Sales of this year’s calendars have been a great success, providing funding towards conservation work in the park. We have a few calendars left and they are available at the Visitor Centre - reduced to clear at £4 each.
New Greetings Cards.
The Friends have added 6 new greeting card designs to the fabulous range of views of Richmond Park. The cards are blank so can be used for any occasion the whole year round. At only £1.80 each, or £4.50 for 3, they are great value for these high quality cards. Available now at the Visitor Centre (open every day 11.00am - 3.00pm and 10.00am at weekends). Photos were kindly donated by local photographers Adrian Moysey, Diana Loch and Paul Sawford.
Lesser Spotted Woodpecker census 17-26 February.
The Lesser Spotted Woodpecker is a very small bird, the size of a Sparrow. Richmond Park is one of the relatively few strongholds where it can be found in Greater London. However, numbers here are very low and sadly they are probably decreasing. In an effort to assess their numbers, the Richmond Park Bird Recording Group will be attempting to locate as many as possible with a ‘blitz’ bird watch over the period Friday 17th to Sunday 26th February, checking and re-checking likely woodland habitats in the Park. See photos and full details here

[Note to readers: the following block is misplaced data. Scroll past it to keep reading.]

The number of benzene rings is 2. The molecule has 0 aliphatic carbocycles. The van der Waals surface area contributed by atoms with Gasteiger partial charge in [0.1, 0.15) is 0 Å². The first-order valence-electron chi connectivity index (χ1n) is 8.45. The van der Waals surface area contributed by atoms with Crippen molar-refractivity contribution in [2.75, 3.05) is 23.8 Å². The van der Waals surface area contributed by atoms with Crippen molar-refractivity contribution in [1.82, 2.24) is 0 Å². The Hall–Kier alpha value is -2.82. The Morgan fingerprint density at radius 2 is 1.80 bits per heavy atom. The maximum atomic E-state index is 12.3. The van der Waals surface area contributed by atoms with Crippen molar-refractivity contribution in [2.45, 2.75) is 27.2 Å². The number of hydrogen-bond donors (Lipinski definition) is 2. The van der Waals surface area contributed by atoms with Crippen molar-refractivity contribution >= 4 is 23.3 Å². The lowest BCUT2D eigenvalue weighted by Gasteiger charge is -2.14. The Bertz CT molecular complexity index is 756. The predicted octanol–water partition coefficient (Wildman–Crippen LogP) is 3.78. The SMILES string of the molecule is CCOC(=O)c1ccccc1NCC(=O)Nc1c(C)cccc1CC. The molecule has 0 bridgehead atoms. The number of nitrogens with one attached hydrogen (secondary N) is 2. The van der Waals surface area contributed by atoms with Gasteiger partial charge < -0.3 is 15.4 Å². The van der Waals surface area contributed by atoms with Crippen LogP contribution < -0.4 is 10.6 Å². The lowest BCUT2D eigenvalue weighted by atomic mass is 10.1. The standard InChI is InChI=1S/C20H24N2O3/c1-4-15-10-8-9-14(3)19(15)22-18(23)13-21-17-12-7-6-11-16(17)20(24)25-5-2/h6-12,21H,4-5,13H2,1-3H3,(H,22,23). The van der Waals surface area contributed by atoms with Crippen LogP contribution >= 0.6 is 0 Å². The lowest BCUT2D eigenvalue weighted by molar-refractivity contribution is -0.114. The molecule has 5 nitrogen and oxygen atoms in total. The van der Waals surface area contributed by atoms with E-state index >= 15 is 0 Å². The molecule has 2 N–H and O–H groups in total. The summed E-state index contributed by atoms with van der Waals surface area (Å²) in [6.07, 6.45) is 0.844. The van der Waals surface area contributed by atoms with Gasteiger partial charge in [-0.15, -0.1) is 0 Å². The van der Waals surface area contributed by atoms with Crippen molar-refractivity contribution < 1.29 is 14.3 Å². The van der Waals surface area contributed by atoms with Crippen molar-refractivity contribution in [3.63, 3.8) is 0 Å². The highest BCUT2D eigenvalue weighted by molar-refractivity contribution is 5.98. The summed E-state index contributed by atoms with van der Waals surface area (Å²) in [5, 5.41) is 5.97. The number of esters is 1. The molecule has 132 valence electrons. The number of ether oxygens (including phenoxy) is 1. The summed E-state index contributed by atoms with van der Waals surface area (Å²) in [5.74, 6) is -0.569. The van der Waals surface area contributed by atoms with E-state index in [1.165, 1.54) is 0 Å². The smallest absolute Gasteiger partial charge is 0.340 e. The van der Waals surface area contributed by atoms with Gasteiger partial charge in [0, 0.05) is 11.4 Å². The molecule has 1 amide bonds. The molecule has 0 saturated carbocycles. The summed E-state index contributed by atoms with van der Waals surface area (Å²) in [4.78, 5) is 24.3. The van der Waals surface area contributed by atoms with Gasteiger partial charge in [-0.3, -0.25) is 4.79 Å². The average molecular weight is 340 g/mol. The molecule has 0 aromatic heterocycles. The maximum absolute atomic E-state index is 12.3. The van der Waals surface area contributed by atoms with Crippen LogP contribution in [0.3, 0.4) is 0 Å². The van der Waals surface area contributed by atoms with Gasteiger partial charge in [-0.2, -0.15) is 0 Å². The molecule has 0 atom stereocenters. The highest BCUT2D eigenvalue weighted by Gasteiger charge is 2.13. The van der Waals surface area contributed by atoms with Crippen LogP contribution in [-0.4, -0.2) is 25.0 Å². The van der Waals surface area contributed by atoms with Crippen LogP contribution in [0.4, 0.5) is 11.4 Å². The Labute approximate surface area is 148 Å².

If you would like to help please contact email@example.com
4 Mar Kingston Gate car park
1 Apr Sheen Gate car park (+ Walk the Wall option)
17 Apr Dawn Chorus Walk (Sheen Gate 5am)
29 Apr Spring Bird Count (8am start, details to follow)
6 May Broomfield Hill car park
20 May Centenary walk with London Geodiversity Partnership in collaboration with Friends of Richmond Park and the London Natural History Society
All are welcome to join our walks. Start 10am from the designated car park unless detailed otherwise.
Informal birdwatching walks – Fridays – meet at Pen Ponds car park coffee kiosk at 9.30am
18 Mar Spring birds and birdsong (Peter Burrows-Smith)
13 May Wildlife Photography (Russell Ritchin)
Friends’ members only - no need to book - just turn up. Courses start 10.00am at Pembroke Lodge
Towards the end of February contractors are due to conduct works on the park roads. They will be installing 3 raised crossing points at Ham Cross, Sheen Cross and Ham Gate, which will encourage road users to reduce speed where pedestrians cross. Improvements and calming measures will also be installed on the single width ‘closed road’ only used by cyclists and pedestrians that run from Pen Ponds Car Park to Ham Cross. Some disruption from 2-way lights and road closures will be necessary but we will do all we can to keep this to a minimum. This work is part of Transport for London’s ‘Quietways’ project.